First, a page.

Heather Desaire

Primary office:
220D MRB
University of Kansas, Lawrence Campus


Academic Degrees

  • B.A., 1997, Grinnell College
  • Ph.D., 2001, University of California-Berkeley
  • Associate Scientist, 2002, Quintiles Inc. Kansas City, MO


  • William T. Kemper Award for Excellence in Teaching (2009)
  • NSF Career Award (2007-2012)
  • American Society for Mass Spectrometry (ASMS) Research Award (2006)
  • Eli Lilly Analytical Chemistry Academic Contacts Committee Travel Award (2005)

Areas of Specialization

Mass Spectrometry: Bioanalytical and Physical Organic Applications

Research Interests

Analytical Chemistry. Tandem mass spectrometry, HPLC-MS/MS, and CE-MS/MS. Organic reaction mechanisms and structural determination of glycoproteins.

Research in my group focuses on using mass spectrometry to study a variety of molecules, from large glycoproteins to simple bi-functional organic molecules. Structural information about the molecules is obtained using tandem mass spectrometry. In a tandem mass spectrometry experiment, the compound of interest is isolated inside the mass spectrometer; then, in a second step, it is fragmented. When the fragments are detected, a significant amount of structural information about the original compound is obtained. This technique can be used to characterize glycosylated proteins (see project 1) and small organic molecules, including pharmaceuticals (see project 2).

Project 1. Structural analysis of glycoproteins:

Glycoproteins are an important class of biological compounds. For example, gonadotropins, small glycoprotein hormones, regulate the activity of the pituitary. While these molecules are important biologically, they are very difficult to study, in part because of structural ambiguity of the carbohydrate on the protein. We take a novel approach to characterizing these compounds. First, the glycoprotein is subjected to enzymatic digestion, and glycopeptides are released. The resulting glycopeptides may be separated and are used in a variety of mass spectrometry studies. Different tandem mass spectrometric methods are explored to find an approach that provides the most structural information possible about the glycopeptides. By performing tandem mass spectrometry on the glycopeptides, we may be able to learn information about the glycoprotein structure that is not accessible using traditional approaches. Tandem mass spectrometry will be coupled with either HPLC (high-pressure liquid chromatography) or CE (capillary electrophoresis), so separation, detection, and analysis of the glycopeptides will be achieved in one step.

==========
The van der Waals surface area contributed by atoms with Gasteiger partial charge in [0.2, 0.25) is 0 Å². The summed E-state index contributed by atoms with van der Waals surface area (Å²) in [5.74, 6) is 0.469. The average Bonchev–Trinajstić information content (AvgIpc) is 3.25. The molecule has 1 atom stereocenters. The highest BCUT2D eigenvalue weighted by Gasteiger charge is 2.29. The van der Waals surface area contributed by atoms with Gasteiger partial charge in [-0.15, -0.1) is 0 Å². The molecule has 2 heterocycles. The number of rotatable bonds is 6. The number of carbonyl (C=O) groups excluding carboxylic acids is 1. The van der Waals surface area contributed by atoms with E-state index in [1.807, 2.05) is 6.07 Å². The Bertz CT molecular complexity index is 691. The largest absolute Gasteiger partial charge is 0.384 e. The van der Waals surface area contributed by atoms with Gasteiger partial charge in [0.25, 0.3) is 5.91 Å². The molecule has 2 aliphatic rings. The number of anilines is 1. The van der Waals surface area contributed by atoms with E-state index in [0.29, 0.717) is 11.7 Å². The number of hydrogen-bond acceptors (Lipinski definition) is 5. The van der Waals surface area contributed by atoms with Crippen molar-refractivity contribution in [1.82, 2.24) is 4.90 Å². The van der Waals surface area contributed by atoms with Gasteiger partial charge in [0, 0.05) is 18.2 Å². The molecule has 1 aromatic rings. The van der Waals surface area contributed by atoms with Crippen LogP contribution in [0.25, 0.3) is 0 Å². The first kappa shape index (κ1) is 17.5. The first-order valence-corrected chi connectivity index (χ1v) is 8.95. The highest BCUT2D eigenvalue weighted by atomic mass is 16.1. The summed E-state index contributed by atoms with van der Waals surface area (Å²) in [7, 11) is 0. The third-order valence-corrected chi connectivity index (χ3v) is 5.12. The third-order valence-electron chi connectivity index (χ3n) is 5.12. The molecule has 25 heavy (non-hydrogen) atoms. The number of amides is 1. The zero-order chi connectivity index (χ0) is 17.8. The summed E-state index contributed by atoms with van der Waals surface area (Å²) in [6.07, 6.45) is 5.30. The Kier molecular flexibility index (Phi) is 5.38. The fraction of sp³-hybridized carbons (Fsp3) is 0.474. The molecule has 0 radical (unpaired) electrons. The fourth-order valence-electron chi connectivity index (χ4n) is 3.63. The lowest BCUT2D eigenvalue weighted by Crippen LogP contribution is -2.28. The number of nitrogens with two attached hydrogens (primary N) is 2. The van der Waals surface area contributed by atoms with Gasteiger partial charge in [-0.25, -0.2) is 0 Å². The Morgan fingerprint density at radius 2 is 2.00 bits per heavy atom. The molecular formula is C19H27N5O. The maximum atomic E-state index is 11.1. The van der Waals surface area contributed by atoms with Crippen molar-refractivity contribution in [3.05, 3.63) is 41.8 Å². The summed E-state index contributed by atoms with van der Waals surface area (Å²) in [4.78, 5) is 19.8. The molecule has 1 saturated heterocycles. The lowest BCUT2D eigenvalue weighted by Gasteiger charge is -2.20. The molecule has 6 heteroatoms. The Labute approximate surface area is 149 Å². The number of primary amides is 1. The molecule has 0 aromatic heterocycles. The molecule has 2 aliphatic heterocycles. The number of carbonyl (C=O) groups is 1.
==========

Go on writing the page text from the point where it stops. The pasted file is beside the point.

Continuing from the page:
Project 2. Organic reaction mechanisms:

Another research focus in my group involves developing a "rule book" for the dissociation reactions observed in tandem mass spectrometry. Currently, there are no rules to explain how dissociations occur during tandem mass spectrometry (even though rules are available for higher-energy processes of electron impact or chemical ionization mass spectrometry.) We are developing a set of rules to explain when, where, and why dissociations occur, for various types of molecules. Using the fundamental principles of physical organic chemistry, hand-selected model compounds are used to study reaction mechanisms that occur during tandem mass spectrometry. Once rules that govern dissociation reactions are developed, tandem mass spectrometry will be more useful for researchers performing structural studies on small, organic molecules. One application of this work includes using our "rule book" to develop new approaches to studying pharmaceuticals. As a long-term goal, we will demonstrate that tandem mass spectra can be as effective as NMR (and much more efficient) to characterize certain types of metabolic byproducts of drugs.